Earlier in my career, with the help of the brilliant minds of my co-workers, we in the Navy CIO office hyped the idea that “the future is so bright we gotta wear shades,” a phrase we borrowed from the 1986 song, “The future’s so bright, I gotta wear shades” by Timbuk3. In the mid nineties, the future of information technology was truly bright and the world was radically changing with the exponential growth of networks connecting we humans to our growing client-server applications, our emerging personal smart phones and our new laptop computers. Since then we have witnessed the demise of the dot com boom and the bursting of the housing bubble that ushered in the 2008 depression we are starting to crawl out from under.
What hasn’t changed is the impact and importance of technology upon our future. In Niall Ferguson’s new book Civilizations / The West and the Rest, Ferguson points out that starting from the Scientific Revolution, about 1500 AD, the West rose to a position of global prominence because of the synergy of six “killer apps” that “allowed a minority of mankind originating on the western edge of Eurasia to dominate the world for the better part of 500 years.” Niall describes the confluence of events that drove the West forward as killer apps to equate that reality to our current computer-centric view of things that matter. His killer apps are:
- Property Rights
- The Consumer Society
- The Work Ethic
In considering these killer apps, one can surmise that the growth of knowledge through the institutionalized adaptation of science was a key to the West’s success. One could argue that killer apps 1, 3, 4, 5, and 6 are but enablers to help the growth of science and the technologies it has enabled. Just as technologies have been the largest determinant of global power, new technologies have also defined the beginning and growth of the world’s largest and most wealthy companies; witness Pennsylvania Railroad and Southern Pacific Railroad that emerged in the mid 1800’s, Royal Dutch Shell and Standard Oil in the late 1800s, DOW Chemical and Monsanto in the early 1900’s, Microsoft and Apple in the 1990’s, and most recently Google and Amazon in the early 2000’s. In each case, these companies were born of newer technologies that extracted value from the emerging science of the times.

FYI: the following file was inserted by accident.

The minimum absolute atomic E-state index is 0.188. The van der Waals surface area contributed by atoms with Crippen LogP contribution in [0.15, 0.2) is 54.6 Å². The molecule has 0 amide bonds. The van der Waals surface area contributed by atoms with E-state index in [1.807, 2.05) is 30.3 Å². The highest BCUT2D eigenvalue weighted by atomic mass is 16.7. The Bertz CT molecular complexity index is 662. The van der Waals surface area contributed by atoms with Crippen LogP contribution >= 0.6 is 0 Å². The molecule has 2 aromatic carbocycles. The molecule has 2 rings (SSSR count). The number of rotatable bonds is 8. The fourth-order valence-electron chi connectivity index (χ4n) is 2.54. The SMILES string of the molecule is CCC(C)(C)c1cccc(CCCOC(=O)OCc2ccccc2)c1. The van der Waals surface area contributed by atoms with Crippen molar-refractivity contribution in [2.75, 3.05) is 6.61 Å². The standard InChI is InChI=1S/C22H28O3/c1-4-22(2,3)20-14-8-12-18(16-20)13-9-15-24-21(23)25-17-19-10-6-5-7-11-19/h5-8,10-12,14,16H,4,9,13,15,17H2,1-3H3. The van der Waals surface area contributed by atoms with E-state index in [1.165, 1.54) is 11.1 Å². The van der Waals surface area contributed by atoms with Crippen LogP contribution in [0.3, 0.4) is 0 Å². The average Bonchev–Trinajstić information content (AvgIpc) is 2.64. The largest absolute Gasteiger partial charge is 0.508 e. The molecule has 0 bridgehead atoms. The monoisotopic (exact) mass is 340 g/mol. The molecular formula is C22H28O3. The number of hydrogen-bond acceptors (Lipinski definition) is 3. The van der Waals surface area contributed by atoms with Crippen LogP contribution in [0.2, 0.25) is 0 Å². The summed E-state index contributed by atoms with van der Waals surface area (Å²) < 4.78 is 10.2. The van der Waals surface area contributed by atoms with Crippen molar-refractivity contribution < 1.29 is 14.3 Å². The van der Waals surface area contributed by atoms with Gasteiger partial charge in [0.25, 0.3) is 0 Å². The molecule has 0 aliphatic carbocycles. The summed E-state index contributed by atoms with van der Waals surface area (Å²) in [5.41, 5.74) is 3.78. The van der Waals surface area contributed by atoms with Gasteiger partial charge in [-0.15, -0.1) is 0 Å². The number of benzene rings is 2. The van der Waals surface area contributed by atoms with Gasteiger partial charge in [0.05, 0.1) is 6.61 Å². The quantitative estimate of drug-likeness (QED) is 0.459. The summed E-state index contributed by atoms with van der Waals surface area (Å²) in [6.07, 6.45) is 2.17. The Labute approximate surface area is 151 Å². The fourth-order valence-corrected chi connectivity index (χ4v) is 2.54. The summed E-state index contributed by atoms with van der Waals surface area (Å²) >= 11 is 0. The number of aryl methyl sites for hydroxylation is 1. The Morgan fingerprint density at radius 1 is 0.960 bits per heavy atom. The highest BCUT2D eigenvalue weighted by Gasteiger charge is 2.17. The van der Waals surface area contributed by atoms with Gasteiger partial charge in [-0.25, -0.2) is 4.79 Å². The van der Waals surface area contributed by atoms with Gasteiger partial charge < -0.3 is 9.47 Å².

While it is always tempting to be pulled down into the negative spiral of measuring human kinds future based upon what we know and understand today, it is instructive to remind ourselves that past luddite nay sawyers have been undermined by future technology that wasn’t visible at the time. In the March issue of the magazine NewScientist, the entire issue is dedicated to “The Deep Future” a guide to humanities next 100,000 years. In a short article by Richard Webb, he points out that basing future human failure upon the potential shortage of copper to conduct electricity, fails to allow for new inventions such as carbon fibers or other new technologies capable of addressing our human need for moving electrons as a source of heat, information, and transportation. In fact, moving electrons may also prove to be a legacy technology better addressed in the history museum than in predictions about our human future.
This same NewScience magazine issue also introduces an even newer magazine named Arc 1.1/The Future Always Wins. It promises to be an interesting publication. The last paragraph in the introduction of this new magazine provides a fitting summary to where the future is going to lead us:
“We don’t know where we’re going, and we don’t know how we’ll get there. There are no maps, the brakes don’t work, the driver’s blind and the doors have no handles. Enjoy the ride.”